Document Type

Journal Article

Publication Title

Journal of Alzheimer's Disease Reports





First Page


Last Page



IOS Press


Centre for Precision Health / School of Medical and Health Sciences




Edith Cowan University / National Health and Medical Research Council

Grant Number

NHMRC Number : GNT1197315

Grant Link


Mehramiz, M., Porter, T., O'Brien, E. K., Rainey-Smith, S. R., & Laws, S. M. (2023). A potential role for sirtuin-1 in Alzheimer's disease: Reviewing the biological and environmental evidence. Journal of Alzheimer's Disease Reports, 7(1), 823-843.


Sirtuin-1 (Sirt1), encoded by the SIRT1 gene, is a conserved Nicotinamide adenine dinucleotide (NAD+) dependent deacetylase enzyme, considered as the master regulator of metabolism in humans. Sirt1 contributes to a wide range of biological pathways via several mechanisms influenced by lifestyle, such as diet and exercise. The importance of a healthy lifestyle is of relevance to highly prevalent modern chronic diseases, such as Alzheimer's disease (AD). There is growing evidence at multiple levels for a role of Sirt1/SIRT1 in AD pathological mechanisms. As such, this review will explore the relevance of Sirt1 to AD pathological mechanisms, by describing the involvement of Sirt1/SIRT1 in the development of AD pathological hallmarks, through its impact on the metabolism of amyloid- and degradation of phosphorylated tau. We then explore the involvement of Sirt1/SIRT1 across different AD-relevant biological processes, including cholesterol metabolism, inflammation, circadian rhythm, and gut microbiome, before discussing the interplay between Sirt1 and AD-related lifestyle factors, such as diet, physical activity, and smoking, as well as depression, a common comorbidity. Genome-wide association studies have explored potential associations between SIRT1 and AD, as well as AD risk factors and co-morbidities. We summarize this evidence at the genetic level to highlight links between SIRT1 and AD, particularly associations with AD-related risk factors, such as heart disease. Finally, we review the current literature of potential interactions between SIRT1 genetic variants and lifestyle factors and how this evidence supports the need for further research to determine the relevance of these interactions with respect to AD and dementia.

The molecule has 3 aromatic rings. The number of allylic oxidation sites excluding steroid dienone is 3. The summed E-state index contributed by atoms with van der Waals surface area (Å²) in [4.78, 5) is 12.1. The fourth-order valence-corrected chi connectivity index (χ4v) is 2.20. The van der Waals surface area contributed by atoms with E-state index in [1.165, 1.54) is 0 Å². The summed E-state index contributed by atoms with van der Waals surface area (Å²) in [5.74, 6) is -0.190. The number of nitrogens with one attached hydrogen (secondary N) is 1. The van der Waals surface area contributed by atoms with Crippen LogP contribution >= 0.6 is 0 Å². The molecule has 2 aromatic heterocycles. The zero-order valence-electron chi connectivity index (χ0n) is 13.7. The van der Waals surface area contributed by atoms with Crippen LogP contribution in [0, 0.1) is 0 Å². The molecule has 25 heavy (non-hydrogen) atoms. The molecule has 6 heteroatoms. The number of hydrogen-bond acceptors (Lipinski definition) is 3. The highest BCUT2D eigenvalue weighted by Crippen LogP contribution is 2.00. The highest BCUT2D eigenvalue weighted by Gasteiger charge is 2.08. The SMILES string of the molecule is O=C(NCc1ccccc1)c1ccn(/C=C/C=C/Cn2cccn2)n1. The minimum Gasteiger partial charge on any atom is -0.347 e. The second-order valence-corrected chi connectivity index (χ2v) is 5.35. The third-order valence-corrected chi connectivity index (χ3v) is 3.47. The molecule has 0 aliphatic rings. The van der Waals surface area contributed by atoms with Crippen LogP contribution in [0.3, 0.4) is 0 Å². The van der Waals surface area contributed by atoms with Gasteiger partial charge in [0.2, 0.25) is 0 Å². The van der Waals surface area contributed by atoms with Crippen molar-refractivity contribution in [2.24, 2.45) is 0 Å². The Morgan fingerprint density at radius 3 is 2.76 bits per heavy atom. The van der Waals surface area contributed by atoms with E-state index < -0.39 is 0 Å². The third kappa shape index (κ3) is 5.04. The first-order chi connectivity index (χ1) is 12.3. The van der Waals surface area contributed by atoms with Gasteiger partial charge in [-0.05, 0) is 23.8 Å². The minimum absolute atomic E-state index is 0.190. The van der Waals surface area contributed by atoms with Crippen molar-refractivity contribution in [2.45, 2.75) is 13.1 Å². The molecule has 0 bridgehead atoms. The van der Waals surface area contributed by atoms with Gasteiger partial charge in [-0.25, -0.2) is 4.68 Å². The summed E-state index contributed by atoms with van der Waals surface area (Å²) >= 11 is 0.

Creative Commons License

Creative Commons Attribution-Noncommercial 4.0 License
This work is licensed under a Creative Commons Attribution-Noncommercial 4.0 License

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